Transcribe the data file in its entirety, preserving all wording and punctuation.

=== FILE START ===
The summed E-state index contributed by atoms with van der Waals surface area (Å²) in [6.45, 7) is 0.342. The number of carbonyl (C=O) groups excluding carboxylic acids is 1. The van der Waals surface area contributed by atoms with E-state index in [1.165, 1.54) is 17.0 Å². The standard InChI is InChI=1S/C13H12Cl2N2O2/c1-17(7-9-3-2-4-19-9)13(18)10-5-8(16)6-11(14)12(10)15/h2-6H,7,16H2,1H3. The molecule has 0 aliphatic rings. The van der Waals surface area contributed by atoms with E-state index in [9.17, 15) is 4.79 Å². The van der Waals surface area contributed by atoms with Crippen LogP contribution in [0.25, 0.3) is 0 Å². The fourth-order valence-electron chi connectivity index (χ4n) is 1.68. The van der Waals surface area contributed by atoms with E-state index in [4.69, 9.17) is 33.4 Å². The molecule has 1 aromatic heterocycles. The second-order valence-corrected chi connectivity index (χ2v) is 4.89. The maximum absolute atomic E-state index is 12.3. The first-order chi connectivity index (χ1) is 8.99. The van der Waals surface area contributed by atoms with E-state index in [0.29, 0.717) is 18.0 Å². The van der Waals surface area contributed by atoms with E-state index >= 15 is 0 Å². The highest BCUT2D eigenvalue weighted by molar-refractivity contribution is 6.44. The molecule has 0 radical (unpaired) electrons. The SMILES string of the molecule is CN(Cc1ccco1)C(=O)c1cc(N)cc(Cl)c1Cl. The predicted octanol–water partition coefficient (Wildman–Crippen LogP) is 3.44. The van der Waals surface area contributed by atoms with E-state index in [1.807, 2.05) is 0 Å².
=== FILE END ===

The summed E-state index contributed by atoms with van der Waals surface area (Å²) in [6.45, 7) is 0.342. The number of carbonyl (C=O) groups excluding carboxylic acids is 1. The van der Waals surface area contributed by atoms with E-state index in [1.165, 1.54) is 17.0 Å². The standard InChI is InChI=1S/C13H12Cl2N2O2/c1-17(7-9-3-2-4-19-9)13(18)10-5-8(16)6-11(14)12(10)15/h2-6H,7,16H2,1H3. The molecule has 0 aliphatic rings. The van der Waals surface area contributed by atoms with E-state index in [9.17, 15) is 4.79 Å². The van der Waals surface area contributed by atoms with Crippen LogP contribution in [0.25, 0.3) is 0 Å². The fourth-order valence-electron chi connectivity index (χ4n) is 1.68. The van der Waals surface area contributed by atoms with E-state index in [4.69, 9.17) is 33.4 Å². The molecule has 1 aromatic heterocycles. The second-order valence-corrected chi connectivity index (χ2v) is 4.89. The maximum absolute atomic E-state index is 12.3. The first-order chi connectivity index (χ1) is 8.99. The van der Waals surface area contributed by atoms with E-state index in [0.29, 0.717) is 18.0 Å². The van der Waals surface area contributed by atoms with E-state index >= 15 is 0 Å². The highest BCUT2D eigenvalue weighted by molar-refractivity contribution is 6.44. The molecule has 0 radical (unpaired) electrons. The SMILES string of the molecule is CN(Cc1ccco1)C(=O)c1cc(N)cc(Cl)c1Cl. The predicted octanol–water partition coefficient (Wildman–Crippen LogP) is 3.44. The van der Waals surface area contributed by atoms with E-state index in [1.807, 2.05) is 0 Å².